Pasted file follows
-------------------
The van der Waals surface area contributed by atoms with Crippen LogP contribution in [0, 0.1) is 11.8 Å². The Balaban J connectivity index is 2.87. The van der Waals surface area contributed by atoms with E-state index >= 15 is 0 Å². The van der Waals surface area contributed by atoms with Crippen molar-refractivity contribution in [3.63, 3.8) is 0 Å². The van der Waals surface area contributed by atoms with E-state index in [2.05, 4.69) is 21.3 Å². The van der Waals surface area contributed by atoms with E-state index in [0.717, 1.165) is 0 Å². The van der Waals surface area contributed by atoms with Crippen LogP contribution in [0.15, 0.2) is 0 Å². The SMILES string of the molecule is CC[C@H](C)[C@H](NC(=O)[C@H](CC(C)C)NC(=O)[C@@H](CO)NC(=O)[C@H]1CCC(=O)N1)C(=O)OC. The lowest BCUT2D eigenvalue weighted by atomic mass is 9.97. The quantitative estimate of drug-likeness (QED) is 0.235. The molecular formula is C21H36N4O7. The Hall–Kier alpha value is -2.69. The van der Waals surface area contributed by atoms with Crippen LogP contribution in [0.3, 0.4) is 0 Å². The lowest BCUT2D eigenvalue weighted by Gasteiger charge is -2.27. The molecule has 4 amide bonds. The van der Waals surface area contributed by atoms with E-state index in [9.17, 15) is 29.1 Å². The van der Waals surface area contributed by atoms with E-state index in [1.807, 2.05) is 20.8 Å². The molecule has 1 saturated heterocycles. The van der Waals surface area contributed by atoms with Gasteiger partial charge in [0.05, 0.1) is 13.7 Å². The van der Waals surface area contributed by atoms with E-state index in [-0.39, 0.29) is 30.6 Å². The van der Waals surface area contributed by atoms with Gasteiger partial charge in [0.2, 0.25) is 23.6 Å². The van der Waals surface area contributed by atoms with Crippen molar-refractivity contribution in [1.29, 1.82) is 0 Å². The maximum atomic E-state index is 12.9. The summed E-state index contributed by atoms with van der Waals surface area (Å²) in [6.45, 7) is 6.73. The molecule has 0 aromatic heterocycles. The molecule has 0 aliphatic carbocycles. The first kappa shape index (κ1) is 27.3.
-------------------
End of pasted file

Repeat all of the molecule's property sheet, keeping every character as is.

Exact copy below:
The van der Waals surface area contributed by atoms with Crippen LogP contribution in [0, 0.1) is 11.8 Å². The Balaban J connectivity index is 2.87. The van der Waals surface area contributed by atoms with E-state index >= 15 is 0 Å². The van der Waals surface area contributed by atoms with Crippen molar-refractivity contribution in [3.63, 3.8) is 0 Å². The van der Waals surface area contributed by atoms with E-state index in [2.05, 4.69) is 21.3 Å². The van der Waals surface area contributed by atoms with E-state index in [0.717, 1.165) is 0 Å². The van der Waals surface area contributed by atoms with Crippen LogP contribution in [0.15, 0.2) is 0 Å². The SMILES string of the molecule is CC[C@H](C)[C@H](NC(=O)[C@H](CC(C)C)NC(=O)[C@@H](CO)NC(=O)[C@H]1CCC(=O)N1)C(=O)OC. The lowest BCUT2D eigenvalue weighted by atomic mass is 9.97. The quantitative estimate of drug-likeness (QED) is 0.235. The molecular formula is C21H36N4O7. The Hall–Kier alpha value is -2.69. The van der Waals surface area contributed by atoms with Crippen LogP contribution in [0.3, 0.4) is 0 Å². The lowest BCUT2D eigenvalue weighted by Gasteiger charge is -2.27. The molecule has 4 amide bonds. The van der Waals surface area contributed by atoms with E-state index in [9.17, 15) is 29.1 Å². The van der Waals surface area contributed by atoms with E-state index in [1.807, 2.05) is 20.8 Å². The molecule has 1 saturated heterocycles. The van der Waals surface area contributed by atoms with Gasteiger partial charge in [0.05, 0.1) is 13.7 Å². The van der Waals surface area contributed by atoms with E-state index in [-0.39, 0.29) is 30.6 Å². The van der Waals surface area contributed by atoms with Gasteiger partial charge in [0.2, 0.25) is 23.6 Å². The van der Waals surface area contributed by atoms with Crippen molar-refractivity contribution in [1.29, 1.82) is 0 Å². The maximum atomic E-state index is 12.9. The summed E-state index contributed by atoms with van der Waals surface area (Å²) in [6.45, 7) is 6.73. The molecule has 0 aromatic heterocycles. The molecule has 0 aliphatic carbocycles. The first kappa shape index (κ1) is 27.3.